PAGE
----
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Could California bring back grizzly bears? UCSB researcher says it's "not impossible"

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Grizzly bears lived throughout California until the 1920s when they were eliminated by hunting, poisoning, and trapping. Prior to the Gold Rush (1850s), as many as 10,000 roamed the state.

Grizzly bears lived throughout California until the 1920s. And now, the California Grizzly Research Network out of UC Santa Barbara is studying not only the history of this iconic bear but its future, including a potential comeback.

UCSB environmental historian and grizzly researcher Dr. Peter Alagona said we don’t have grizzlies in California anymore, even though the bear was once so common it’s on our state flag.

“On the eve of the Gold Rush, there was about one grizzly for every 11 people in California, if you can believe that,” Alagona said.

Alagona said about 10,000 grizzlies lived in the state before the Gold Rush. The last credible sighting of a grizzly bear in California was in 1924 in Sequoia National Park. He said the bears were eliminated, not by habitat loss or food scarcity, but by humans.

“They were really driven out of California primarily by persecution, so hunting, poisoning, and trapping during a period prior to the passage of laws that would have protected them,” he said.

Alagona has studied grizzly bears — also called brown bears — for seven years. In 2016, a group of researchers from UCSB started the California Grizzly Research Network to answer questions about the history and the future of grizzly bears.

Alagona said there’s a debate brewing among conservationists, ecologists, and historians about whether to reintroduce grizzly bears to California.

“For a lot of people, I think even talking about the idea of bringing grizzly bears back to California can sound crazy, and I was actually one of those people once upon a time,” he said.

Over the years, he said his thinking evolved from a purely academic pursuit to more of a mission. One that’s not necessarily about reintroducing grizzlies, but about coexistence in general.

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California's state flag with the image of a grizzly bear.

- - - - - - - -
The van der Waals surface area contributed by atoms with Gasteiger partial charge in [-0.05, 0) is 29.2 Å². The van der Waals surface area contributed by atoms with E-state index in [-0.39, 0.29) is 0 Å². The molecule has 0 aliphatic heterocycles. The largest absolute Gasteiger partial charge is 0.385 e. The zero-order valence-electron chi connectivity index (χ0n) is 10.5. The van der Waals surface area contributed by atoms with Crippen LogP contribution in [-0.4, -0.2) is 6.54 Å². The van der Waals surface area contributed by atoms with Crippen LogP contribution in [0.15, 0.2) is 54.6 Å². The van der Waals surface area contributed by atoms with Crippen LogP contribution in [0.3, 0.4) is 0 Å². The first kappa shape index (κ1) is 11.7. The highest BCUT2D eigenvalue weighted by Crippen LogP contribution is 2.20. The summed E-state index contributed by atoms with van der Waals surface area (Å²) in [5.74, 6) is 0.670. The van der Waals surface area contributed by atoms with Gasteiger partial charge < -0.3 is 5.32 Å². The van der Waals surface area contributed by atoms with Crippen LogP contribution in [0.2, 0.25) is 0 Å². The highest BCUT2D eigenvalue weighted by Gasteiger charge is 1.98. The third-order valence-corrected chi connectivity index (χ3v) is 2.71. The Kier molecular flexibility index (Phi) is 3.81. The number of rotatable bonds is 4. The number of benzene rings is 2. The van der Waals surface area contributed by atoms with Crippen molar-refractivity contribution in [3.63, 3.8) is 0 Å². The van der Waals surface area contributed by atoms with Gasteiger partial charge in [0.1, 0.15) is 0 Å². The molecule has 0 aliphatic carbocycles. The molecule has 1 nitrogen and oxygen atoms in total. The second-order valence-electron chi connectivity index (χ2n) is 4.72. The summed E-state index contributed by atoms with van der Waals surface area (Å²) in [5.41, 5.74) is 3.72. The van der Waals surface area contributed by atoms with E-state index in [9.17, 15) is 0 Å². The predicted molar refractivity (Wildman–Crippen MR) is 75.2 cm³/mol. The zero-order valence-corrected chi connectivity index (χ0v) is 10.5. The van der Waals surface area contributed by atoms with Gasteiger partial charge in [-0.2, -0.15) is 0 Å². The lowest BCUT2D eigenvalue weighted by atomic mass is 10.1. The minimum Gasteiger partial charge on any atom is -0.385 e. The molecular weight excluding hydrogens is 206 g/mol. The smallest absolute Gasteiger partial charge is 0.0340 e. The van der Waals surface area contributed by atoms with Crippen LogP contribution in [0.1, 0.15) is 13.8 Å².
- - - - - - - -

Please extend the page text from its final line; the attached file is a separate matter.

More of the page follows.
“The mission is to get people thinking about what it would be like to fully restore ecosystems, to imagine a world in which our ecological environment isn’t just declining, in which it’s regenerating, in which we’re rehabilitating it and restoring it,” he said.

Alagona recognizes that people have strong reactions of fascination and fear when it comes to grizzly bears. He said even though bear attacks are extremely rare, when they do happen, they get a lot of press.

“Historically, if you look throughout North America, I think over the last century, there's an average of about one bear-related fatality in North America every decade, overall. One,” he said.

In 1975 grizzly bears were added to the endangered species list as threatened. At that time, the grizzly population had dwindled to 1,000 in the lower 48 states. Alagona said with protections in place, some states are now seeing those numbers grow.

“In the 48 lower U.S. states, there are bears in four areas but they’re all in the northern Rockies or north Cascades, so Idaho, Montana, Wyoming, and Washington State,” Alagona said.

California has had success with other species recovery programs like the California condor, beavers, and Tule elk, however, Alagona said reintroducing grizzlies to California would be difficult and require an extended period of planning.

“It would require a lot of steps. It would require action by the federal and state governments, and it would require buy-in from a lot of people, particularly people who live in local communities near where animals could be reintroduced, but it’s not impossible,” he said.

To follow the debate and learn more about California grizzly bears, go to the UCSB CA Grizzly Research Network.

Beth Thornton is a freelance reporter for KCBX, and a contributor to Issues & Ideas. She was a 2021 Data Fellow with the USC Annenberg Center for Health Journalism.